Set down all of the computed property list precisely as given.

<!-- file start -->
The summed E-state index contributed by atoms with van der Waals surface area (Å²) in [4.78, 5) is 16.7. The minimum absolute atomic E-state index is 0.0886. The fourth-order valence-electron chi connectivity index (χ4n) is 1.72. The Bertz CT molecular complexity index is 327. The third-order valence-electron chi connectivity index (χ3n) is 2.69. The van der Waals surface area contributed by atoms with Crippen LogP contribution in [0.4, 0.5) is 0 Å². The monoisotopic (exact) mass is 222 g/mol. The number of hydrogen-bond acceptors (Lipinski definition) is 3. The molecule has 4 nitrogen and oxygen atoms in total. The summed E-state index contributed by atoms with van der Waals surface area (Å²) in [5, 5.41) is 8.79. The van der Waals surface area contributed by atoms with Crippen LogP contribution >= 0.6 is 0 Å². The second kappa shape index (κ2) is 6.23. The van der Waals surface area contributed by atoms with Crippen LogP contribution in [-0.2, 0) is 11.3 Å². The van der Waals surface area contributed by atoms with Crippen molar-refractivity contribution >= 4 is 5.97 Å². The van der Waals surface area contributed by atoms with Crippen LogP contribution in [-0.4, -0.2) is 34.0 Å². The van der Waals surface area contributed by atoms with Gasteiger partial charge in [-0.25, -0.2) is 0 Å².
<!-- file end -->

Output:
The summed E-state index contributed by atoms with van der Waals surface area (Å²) in [4.78, 5) is 16.7. The minimum absolute atomic E-state index is 0.0886. The fourth-order valence-electron chi connectivity index (χ4n) is 1.72. The Bertz CT molecular complexity index is 327. The third-order valence-electron chi connectivity index (χ3n) is 2.69. The van der Waals surface area contributed by atoms with Crippen LogP contribution in [0.4, 0.5) is 0 Å². The monoisotopic (exact) mass is 222 g/mol. The number of hydrogen-bond acceptors (Lipinski definition) is 3. The molecule has 4 nitrogen and oxygen atoms in total. The summed E-state index contributed by atoms with van der Waals surface area (Å²) in [5, 5.41) is 8.79. The van der Waals surface area contributed by atoms with Crippen LogP contribution >= 0.6 is 0 Å². The second kappa shape index (κ2) is 6.23. The van der Waals surface area contributed by atoms with Crippen LogP contribution in [-0.2, 0) is 11.3 Å². The van der Waals surface area contributed by atoms with Crippen molar-refractivity contribution >= 4 is 5.97 Å². The van der Waals surface area contributed by atoms with Crippen LogP contribution in [-0.4, -0.2) is 34.0 Å². The van der Waals surface area contributed by atoms with Gasteiger partial charge in [-0.25, -0.2) is 0 Å².